How to open up the social web

open standardsThe social part of the web is a hot topic these days. We see a development in which a lot of webapplications are incorporating some way of social interaction with friends, collegues or family. New applications arrived which enable us to inform our friends about what we’re doing, where we are or what we would like to share. The big players like Google, Yahoo and Microsoft understand the importance of online social activity and are rapidly taking steps to adapt their platforms (see yahoo opens up) or introduce new platforms (e.g. Google’s OpenSocial). I think this is a good thing, social activities often enrich the experience of online applications and it will become a more important aspect of the web in the coming years. However, this also introduces a couple of new problems (or should we call it challenges). A friend of mine, @kleverlaan, wrote an interesting post (dutch) after visiting the Web2.0 expo in San Francisco explaining why the social web is currently broken. In a nutshell, it comes down to the fact that for every webapplication that you register for you will have to:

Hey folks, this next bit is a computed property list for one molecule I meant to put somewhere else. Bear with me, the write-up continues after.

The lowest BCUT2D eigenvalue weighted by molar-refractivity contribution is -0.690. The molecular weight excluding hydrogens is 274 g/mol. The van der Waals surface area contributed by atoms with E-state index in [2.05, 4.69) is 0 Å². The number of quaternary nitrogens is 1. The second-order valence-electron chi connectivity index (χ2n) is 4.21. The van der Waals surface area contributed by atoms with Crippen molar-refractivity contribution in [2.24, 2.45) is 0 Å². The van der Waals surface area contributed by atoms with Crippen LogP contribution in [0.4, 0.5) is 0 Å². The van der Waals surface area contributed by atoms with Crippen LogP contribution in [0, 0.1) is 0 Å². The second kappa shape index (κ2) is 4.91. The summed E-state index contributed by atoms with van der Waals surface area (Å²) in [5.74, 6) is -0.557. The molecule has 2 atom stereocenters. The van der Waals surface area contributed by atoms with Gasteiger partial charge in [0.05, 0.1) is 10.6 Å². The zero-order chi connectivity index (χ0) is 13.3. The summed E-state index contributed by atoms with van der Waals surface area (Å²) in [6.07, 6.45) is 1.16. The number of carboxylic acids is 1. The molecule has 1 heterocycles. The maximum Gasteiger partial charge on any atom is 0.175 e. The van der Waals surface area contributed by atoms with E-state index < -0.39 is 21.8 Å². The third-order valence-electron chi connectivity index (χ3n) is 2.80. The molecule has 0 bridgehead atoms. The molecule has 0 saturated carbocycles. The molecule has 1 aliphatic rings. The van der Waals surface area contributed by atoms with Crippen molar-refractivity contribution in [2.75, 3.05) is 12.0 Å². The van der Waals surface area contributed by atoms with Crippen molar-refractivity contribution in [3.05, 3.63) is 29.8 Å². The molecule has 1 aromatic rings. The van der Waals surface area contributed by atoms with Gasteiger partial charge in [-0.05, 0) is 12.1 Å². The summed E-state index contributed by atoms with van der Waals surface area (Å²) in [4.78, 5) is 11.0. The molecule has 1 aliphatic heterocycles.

1) Register with a new username / password combination (and try to remember it)
2) Provide some more detailed profile information
3) Find all your friends, family and collegues who happen to use the same application
4) Define the relationship between you and your friends

What we need to do is open up the social web: making all our data portable between applications. The good news is that a couple of open standards have already been introduced. OpenId, OAuth and OpenSocial provide the technology to make a big part of our data portable across multiple applications. But an average user should not be involved with any of those technologies. The technologies need to be utilized to build the ‘services of the Social Web’. Namely: Identity Providers, Social Graph Providers and Content Aggregators (like Plaxo Pulse, FriendFeed). It might even be possible to make the social graph part of your online identity, leaving the need for a separate Social Graph provider.

The services of the Social Web still leave some problems unsolved. For example, they don’t provide a solution for the management of your online reputation. I would like to take my Ebay reputation with me when I register at Craigslist. Or use my slashdot karma when I go to digg. It’s a tough one since the context often matters for reputations, but most certainly a step we have to take in order to open up the social web.

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